I just wanted to voice one concern that I have regarding
power ramp up, and continuous power modes.
I was reminded of this issue
when I was simulating the current limits in the PSE and PD and
oscillations on the cable during startup. Yair's Pspice circuit
does not have these problems
due to the fact that there are Op-amps in the current
limit feedback loops (i.e. band limited).
It seems to me that we do not yet have a
defined and specified behavior that will insure that the DTE power will
a stable way.
How do we guarantee that a PD from vendor "A" will not oscillate
when connected to a PSE from vendor "B"?
The PD as an electrical load
needs to be dominated by a capacitive reactance.
I think that we all agree,
but this has not yet been specified.
During power ramp up, either the PSE or PD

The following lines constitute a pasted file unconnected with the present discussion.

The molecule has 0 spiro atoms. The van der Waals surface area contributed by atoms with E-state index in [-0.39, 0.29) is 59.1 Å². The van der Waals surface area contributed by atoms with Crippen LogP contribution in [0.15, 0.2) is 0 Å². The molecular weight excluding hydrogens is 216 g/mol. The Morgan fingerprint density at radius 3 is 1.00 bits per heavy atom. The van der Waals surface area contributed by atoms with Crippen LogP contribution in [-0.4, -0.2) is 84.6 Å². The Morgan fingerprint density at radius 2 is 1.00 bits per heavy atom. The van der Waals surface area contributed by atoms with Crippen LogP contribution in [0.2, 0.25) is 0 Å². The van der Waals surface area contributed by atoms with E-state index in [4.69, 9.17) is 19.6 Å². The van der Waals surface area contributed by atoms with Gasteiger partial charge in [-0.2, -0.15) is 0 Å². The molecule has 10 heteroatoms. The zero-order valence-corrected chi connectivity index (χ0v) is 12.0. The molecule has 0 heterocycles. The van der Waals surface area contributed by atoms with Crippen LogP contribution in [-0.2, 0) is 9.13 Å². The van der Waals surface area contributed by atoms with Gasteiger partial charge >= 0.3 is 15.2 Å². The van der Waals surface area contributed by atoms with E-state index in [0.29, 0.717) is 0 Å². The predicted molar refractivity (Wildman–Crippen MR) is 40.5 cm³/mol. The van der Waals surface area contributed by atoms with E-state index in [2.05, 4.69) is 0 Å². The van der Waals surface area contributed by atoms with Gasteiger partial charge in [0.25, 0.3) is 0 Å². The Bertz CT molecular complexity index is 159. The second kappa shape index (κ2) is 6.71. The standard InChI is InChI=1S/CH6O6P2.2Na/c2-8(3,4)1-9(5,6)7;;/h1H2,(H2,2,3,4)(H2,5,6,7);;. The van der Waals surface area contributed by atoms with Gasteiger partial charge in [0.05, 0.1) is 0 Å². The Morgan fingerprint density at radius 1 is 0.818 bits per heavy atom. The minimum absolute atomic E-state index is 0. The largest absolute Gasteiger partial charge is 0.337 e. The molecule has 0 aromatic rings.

current limit will be in effect, so we need to specify the
power ramp up.
At the present time, what behavior is specified
to insure that the PSE feedback loops,
either to regulate the
output voltage, or to limit the current (protection circuits),
will not oscillate with the
longest UTP cable or the PD?
It seems that we need to address these issues
or we do not have a complete standard.
1) specify the maximum loop
bandwidths of the PSE and PD loops so that any such system will
a lumped circuit. In other words, spec the loop bandwidth so that it is
about 6 to 10
times smaller than 1/lambda of the maximum length UTP
We do not
want sudden load changes to cause oscillation or ringing, for
rate helps, but it is a large signal behavior only.
2) specify a minimum phase margin into a
"standard" PD load (whatever that is)
3) specify a maximum gain at the UTP bandwidth
at the longest cable.
4) both the PSE and PD need to have a specified
Any other ideas or discussion on this
you power guys???